During August I spent two weeks in Almaty, gathering for “training” with my 52 other Kaz-23 Peace Corps Volunteers. While we didn’t necessarily get to do much sight-seeing around town, we did get to experience a bit of the 2-million-strong city, as well as Pizza Hut:
It was 5:15 in the morning. There were four of us in the cab as we rolled out of Almaty’s train station after a 30-hour ride from the Siberian north. Our baggage turned the shock-less stationwagon into a Chicano rider, catching tumbleweed plastic beneath our low-hang muffler, and as we rumbled to a red light I took stock of the surroundings.
Dawn, still thirty minutes from sunrise, draped a gray silkscreen over the trees, the gates, the sidewalks. The Tien Shan squatted navy blue against the lightening sky. (After months in the unending, undying flat of the north, such size made one of us ask whether they were either bulkheads or tricks of light, because surely no land could ever rise to such height.) To our left sat a coffeeshop – as evidenced by the COFFEESHOP emblazoned above the still-closed doors – and to our right ran the low knoll of a park, poplars and spruces jutting up at measured spaces. Through the trees you could make out the hint of the former presidential enclave, a blockish, unenviable structure, its rectangular colonnade making the façade look more prison than palace. Tram wires slung above. Downtown Almaty spread behind us, a menagerie of post-independence condos, all glass and carbon-fiber, and the Soviets’ granite gaudiness, culminating in the crown-top Hotel Kazakhstan. A half-mile away, the 1,000-foot Kok Tobe radio tower connected its dozen red lights, an awkward, aluminum relic of communist technology.
The air was still cool, a hint of humidity foreshadowing the day’s heat. The shuffle of cars provided the only noise, but from a distance, as our four-lane road sat strangely, idly, empty. With the walk signs completing their countdown, the red light shifted back to yellow, then to green – because that’s how they do it here – and as the stationwagon lurched forward, it all hit me at once.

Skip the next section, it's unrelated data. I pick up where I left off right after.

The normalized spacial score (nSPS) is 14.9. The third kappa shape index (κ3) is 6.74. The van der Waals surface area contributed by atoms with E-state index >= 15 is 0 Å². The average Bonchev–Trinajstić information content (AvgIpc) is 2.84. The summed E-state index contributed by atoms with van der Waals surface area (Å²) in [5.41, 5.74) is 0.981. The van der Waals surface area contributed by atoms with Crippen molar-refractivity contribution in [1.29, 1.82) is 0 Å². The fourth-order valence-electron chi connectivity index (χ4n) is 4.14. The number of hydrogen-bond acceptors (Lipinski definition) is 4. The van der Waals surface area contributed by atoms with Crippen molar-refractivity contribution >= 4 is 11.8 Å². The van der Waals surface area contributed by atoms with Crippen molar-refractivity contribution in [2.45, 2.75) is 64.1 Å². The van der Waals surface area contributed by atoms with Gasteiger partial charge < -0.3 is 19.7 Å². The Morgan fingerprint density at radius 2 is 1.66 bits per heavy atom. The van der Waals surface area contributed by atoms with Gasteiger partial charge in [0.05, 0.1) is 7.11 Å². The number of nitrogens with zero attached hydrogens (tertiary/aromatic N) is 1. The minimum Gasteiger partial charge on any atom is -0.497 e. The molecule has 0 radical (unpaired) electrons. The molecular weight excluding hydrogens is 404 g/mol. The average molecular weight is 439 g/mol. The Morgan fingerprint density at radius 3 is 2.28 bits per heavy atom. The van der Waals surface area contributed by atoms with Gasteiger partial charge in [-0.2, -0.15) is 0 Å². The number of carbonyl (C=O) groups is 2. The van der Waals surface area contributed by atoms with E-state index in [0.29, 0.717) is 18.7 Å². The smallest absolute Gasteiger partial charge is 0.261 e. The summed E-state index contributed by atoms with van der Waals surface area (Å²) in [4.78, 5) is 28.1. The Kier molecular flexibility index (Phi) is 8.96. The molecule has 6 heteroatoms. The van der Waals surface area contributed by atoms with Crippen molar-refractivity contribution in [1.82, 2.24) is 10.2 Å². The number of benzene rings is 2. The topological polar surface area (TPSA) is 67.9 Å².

This was Almaty. This was a city.
This was civilization.
When we first ventured into Almaty some six months ago, the city came across all dust and dinge, broiling in sweaty bodies and carbon emissions. Buses listed past, belching their exhaust at every corner. Winter’s freeze left trees still stripped. Refuse boiled in the spring sun, and faux-efficient Soviet architecture stood spartan among the crowded lanes.
Beer was expensive. Kebabs were limp. Street art was as crass and produced as Rick Perry. The place muddled kitsch and stench, producing a charmless farrago of junk and grime and body odor in a way I’d never seen. The city, purportedly a sprawl of park, was anything but a natural beauty.
And so I left it, four months back. My last memories of Almaty entailed hauling 130 pounds of baggage through a train-car-turned-banya, heaving my shit while pouring pounds of sweat in an AC-less cabin. The parting image – smog overhead, vendors scowling, Americans melting into themselves – didn’t exactly portend an excited return to the cultural and commercial capital of Kazakhstan.
But then, such parting image also didn’t entail a summer at site.* It didn’t predict a summer without buses and beer gardens; it wasn’t predicated on a lack of manicured lawns or multi-story buildings. And while the occasional trip to Petropavlovsk – a city deserving of a few blog posts, in due time – allowed the chance to see street signs and lanes без potholes, that city is more established suburb than international destination.
*A summer which, I should add, saw me welcomed far quicker than I should have otherwise been. I may not say it enough, but the people of Presnovka deserve more praise than I can possibly give them. More on them sometime, in hardback.